Seattle’s Sister Psychic goes against the grain of grunge



By Steve Newton

From the heady, hook-filled pop-grunge soaring off Sister Psychic’s debut CD, Fuel, you’d think the members of the Seattle power trio had been together for years, honing their skills with their chosen instruments until the time was right to unleash that sound on the masses.

But when the group came together a year and a half ago, singer/guitarist/songwriter Andy Davenhall had been playing drums for 10 years; drummer Ryan Vego had been fronting his own band and hadn’t touched a drum kit in months; and Christian Fulghum—a guitarist by choice—had to make the switch to bass.

Talk about playing musical chairs.

“I think that’s almost part of the success of the band,” says Davenhall, “that all of us are kind of placed at the edge of our ability. I think technique alone is boring, and it comes across in the recordings and live performances that we’re not relying so much on technique. We have to rely on sheer emotion to convey our songs and ideas.”

Besides its ambidextrous instrumental skills, there are other elements that distance Sister Psychic from a lot of today’s popular rock bands—especially the ones from their home town of Seattle.

“There are parts of the stuff that we do on Fuel that are kinda grungy,” says 30-year-old Davenhall, “but I just wanted to kinda start a new scene, and support pop music, you know. And I’m not ashamed of it. Grunge is here, and it’s got its place, but I just wanted to go against the grain, just to be myself. I thought it would be the best thing to do.”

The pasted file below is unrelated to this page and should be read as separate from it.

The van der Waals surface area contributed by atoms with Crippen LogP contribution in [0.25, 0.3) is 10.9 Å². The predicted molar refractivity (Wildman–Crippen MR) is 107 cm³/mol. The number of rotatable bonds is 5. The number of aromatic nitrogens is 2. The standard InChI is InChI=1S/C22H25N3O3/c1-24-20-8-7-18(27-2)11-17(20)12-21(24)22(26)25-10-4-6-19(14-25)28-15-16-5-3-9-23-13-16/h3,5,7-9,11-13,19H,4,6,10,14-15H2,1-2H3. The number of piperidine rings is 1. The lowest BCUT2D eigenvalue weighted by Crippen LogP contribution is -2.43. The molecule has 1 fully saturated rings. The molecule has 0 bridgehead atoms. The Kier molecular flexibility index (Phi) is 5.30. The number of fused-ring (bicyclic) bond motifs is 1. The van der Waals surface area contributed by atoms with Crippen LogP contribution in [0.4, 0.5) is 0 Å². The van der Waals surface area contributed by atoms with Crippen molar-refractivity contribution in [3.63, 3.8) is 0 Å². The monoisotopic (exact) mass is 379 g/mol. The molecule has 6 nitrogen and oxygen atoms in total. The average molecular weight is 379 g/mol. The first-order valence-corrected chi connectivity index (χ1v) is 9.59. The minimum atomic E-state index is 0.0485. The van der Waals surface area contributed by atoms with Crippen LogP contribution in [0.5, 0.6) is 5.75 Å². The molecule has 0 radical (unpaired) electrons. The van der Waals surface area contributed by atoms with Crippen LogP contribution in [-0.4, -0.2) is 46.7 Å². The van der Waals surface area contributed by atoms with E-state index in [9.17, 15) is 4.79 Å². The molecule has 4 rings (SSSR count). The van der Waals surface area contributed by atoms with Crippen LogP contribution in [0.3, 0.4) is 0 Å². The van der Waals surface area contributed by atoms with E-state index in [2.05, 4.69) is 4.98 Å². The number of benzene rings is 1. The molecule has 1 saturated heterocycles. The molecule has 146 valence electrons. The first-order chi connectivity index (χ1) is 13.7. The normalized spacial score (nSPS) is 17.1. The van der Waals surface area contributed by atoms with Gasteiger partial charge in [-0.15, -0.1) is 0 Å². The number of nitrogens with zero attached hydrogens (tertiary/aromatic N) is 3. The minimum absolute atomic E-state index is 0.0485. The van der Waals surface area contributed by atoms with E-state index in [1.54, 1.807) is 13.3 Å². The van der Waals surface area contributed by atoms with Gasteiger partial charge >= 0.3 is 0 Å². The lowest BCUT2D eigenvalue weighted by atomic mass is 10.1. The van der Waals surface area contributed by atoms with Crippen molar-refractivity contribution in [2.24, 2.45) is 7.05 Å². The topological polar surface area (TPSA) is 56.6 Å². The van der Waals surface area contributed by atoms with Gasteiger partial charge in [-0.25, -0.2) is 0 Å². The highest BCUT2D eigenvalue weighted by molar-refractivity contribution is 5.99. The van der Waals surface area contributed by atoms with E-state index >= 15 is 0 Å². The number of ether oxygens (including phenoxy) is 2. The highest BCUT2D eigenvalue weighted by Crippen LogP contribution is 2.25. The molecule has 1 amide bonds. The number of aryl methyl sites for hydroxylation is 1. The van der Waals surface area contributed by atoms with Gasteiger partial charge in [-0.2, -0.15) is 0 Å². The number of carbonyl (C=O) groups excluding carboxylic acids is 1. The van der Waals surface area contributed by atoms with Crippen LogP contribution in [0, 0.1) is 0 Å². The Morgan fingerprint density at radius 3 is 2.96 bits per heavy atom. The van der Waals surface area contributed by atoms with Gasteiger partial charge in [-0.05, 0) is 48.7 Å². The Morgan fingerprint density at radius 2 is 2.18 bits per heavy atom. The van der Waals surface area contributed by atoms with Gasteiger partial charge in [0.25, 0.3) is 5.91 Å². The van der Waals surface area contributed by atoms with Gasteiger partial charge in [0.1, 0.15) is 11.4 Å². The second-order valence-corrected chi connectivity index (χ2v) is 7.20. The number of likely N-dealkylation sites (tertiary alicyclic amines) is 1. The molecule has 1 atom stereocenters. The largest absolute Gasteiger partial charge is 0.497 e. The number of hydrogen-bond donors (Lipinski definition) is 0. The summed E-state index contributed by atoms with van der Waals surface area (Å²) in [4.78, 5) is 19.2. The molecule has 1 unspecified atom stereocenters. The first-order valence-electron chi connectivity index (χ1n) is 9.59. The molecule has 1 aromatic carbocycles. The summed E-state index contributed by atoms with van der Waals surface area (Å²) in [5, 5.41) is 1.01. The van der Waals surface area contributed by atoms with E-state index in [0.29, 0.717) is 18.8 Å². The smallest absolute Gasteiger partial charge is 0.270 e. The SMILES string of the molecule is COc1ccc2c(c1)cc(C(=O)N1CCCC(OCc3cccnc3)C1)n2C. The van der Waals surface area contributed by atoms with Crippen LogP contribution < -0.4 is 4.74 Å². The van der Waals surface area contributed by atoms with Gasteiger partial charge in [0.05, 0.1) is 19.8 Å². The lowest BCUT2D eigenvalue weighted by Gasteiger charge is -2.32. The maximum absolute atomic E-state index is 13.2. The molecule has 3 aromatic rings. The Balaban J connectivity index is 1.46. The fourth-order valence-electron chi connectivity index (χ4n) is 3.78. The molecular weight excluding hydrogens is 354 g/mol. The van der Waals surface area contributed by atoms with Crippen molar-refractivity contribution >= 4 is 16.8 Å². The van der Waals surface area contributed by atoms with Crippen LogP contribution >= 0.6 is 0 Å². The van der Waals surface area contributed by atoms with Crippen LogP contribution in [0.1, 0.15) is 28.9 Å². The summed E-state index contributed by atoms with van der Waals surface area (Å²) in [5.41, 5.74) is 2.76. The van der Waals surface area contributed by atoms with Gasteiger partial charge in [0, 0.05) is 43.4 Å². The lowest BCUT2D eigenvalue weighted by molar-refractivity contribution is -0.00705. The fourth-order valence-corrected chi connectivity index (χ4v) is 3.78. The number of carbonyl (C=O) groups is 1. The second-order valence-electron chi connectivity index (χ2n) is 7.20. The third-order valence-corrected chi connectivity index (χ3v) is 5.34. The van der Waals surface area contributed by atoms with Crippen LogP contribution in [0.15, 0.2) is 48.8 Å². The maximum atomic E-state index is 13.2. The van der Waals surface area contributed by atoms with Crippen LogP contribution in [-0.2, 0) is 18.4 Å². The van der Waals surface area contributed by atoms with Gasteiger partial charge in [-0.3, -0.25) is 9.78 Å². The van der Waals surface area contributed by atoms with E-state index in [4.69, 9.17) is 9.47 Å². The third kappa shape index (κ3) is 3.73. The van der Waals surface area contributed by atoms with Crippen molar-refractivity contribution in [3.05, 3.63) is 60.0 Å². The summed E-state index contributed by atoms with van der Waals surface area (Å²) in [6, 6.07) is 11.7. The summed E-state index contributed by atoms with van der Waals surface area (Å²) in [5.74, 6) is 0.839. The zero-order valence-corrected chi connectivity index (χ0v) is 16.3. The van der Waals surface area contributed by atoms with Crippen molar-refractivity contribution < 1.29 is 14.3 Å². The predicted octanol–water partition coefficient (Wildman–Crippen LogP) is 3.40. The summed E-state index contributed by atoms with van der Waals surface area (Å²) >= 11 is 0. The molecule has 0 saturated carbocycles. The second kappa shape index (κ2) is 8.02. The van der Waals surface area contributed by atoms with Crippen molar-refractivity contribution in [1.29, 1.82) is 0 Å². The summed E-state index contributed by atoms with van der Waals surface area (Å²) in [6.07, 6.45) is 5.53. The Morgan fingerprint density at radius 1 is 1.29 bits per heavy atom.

Being less grungy than other Pacific Northwest bands—and having more in common with Soul Asylum than Soundgarden—might have kept Sister Psychic from attracting heavyweight labels like Geffen (Nirvana) and Sony (Alice in Chains), but Davenhall says that being on the independent Restless Records has its bonuses, too.

“I’d say, artistically, we get a lot of attention from Restless. They seem to support our ideas, spiritually as well as financially, and we really couldn’t ask to be in a better spot right now. They have U.S. distribution through Relativity, and Cargo in Canada, so if you look for it, you can find it. There aren’t many copies in the store, but we seem to have sold enough to merit another release.”

Sister Psychic recently went into an Emerald City studio with hotshot “Seattle sound”-man Jack Endino (Nirvana, Soundgarden, Screaming Trees) to record five tunes, three of which will show up on their next recording. Two tunes, including a version of Pink Floyd’s “Lucifer Sam”, which has been a staple of the band’s live show, will be released as singles.

Davenhall—whose band visits the Town Pump for a Saturday (January 9) gig with local acts the Juice Monkeys, There’s No Mona, and 6 Inch Maria—says Endino didn’t put any restrictions on the band. He wasn’t looking for the next Nirvana.

“He was very excited about working for us, because we weren’t your typical garage, key-of-D hell-maker. And I think it’s kind of refreshing for him. And I think it was kind of neat that the godfather of grunge worked with the kings of pop here and created this new thing.”

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